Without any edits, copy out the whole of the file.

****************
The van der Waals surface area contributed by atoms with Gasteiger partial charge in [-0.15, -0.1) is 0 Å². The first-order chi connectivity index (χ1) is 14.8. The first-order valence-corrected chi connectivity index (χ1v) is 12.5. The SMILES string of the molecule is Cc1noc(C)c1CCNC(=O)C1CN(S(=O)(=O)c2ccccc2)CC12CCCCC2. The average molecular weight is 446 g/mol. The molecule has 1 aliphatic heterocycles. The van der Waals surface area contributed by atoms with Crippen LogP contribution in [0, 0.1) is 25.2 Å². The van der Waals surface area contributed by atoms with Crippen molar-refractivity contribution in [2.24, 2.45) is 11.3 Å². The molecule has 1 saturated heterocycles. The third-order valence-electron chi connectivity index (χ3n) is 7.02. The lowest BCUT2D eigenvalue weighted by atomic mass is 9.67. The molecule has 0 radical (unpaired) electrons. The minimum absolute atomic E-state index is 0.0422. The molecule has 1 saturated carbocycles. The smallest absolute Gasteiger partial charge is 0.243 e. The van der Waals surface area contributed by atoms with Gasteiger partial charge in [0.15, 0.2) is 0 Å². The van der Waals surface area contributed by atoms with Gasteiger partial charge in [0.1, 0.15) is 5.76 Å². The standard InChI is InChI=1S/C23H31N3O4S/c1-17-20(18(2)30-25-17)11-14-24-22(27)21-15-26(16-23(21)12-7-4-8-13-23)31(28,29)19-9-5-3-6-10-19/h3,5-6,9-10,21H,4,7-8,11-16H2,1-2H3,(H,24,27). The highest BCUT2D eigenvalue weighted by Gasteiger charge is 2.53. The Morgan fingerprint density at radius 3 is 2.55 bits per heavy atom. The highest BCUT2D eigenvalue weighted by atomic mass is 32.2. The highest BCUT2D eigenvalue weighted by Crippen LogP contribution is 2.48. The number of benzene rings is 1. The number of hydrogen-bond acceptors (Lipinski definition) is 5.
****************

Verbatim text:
The van der Waals surface area contributed by atoms with Gasteiger partial charge in [-0.15, -0.1) is 0 Å². The first-order chi connectivity index (χ1) is 14.8. The first-order valence-corrected chi connectivity index (χ1v) is 12.5. The SMILES string of the molecule is Cc1noc(C)c1CCNC(=O)C1CN(S(=O)(=O)c2ccccc2)CC12CCCCC2. The average molecular weight is 446 g/mol. The molecule has 1 aliphatic heterocycles. The van der Waals surface area contributed by atoms with Crippen LogP contribution in [0, 0.1) is 25.2 Å². The van der Waals surface area contributed by atoms with Crippen molar-refractivity contribution in [2.24, 2.45) is 11.3 Å². The molecule has 1 saturated heterocycles. The third-order valence-electron chi connectivity index (χ3n) is 7.02. The lowest BCUT2D eigenvalue weighted by atomic mass is 9.67. The molecule has 0 radical (unpaired) electrons. The minimum absolute atomic E-state index is 0.0422. The molecule has 1 saturated carbocycles. The smallest absolute Gasteiger partial charge is 0.243 e. The van der Waals surface area contributed by atoms with Gasteiger partial charge in [0.15, 0.2) is 0 Å². The van der Waals surface area contributed by atoms with Gasteiger partial charge in [0.1, 0.15) is 5.76 Å². The standard InChI is InChI=1S/C23H31N3O4S/c1-17-20(18(2)30-25-17)11-14-24-22(27)21-15-26(16-23(21)12-7-4-8-13-23)31(28,29)19-9-5-3-6-10-19/h3,5-6,9-10,21H,4,7-8,11-16H2,1-2H3,(H,24,27). The highest BCUT2D eigenvalue weighted by Gasteiger charge is 2.53. The Morgan fingerprint density at radius 3 is 2.55 bits per heavy atom. The highest BCUT2D eigenvalue weighted by atomic mass is 32.2. The highest BCUT2D eigenvalue weighted by Crippen LogP contribution is 2.48. The number of benzene rings is 1. The number of hydrogen-bond acceptors (Lipinski definition) is 5.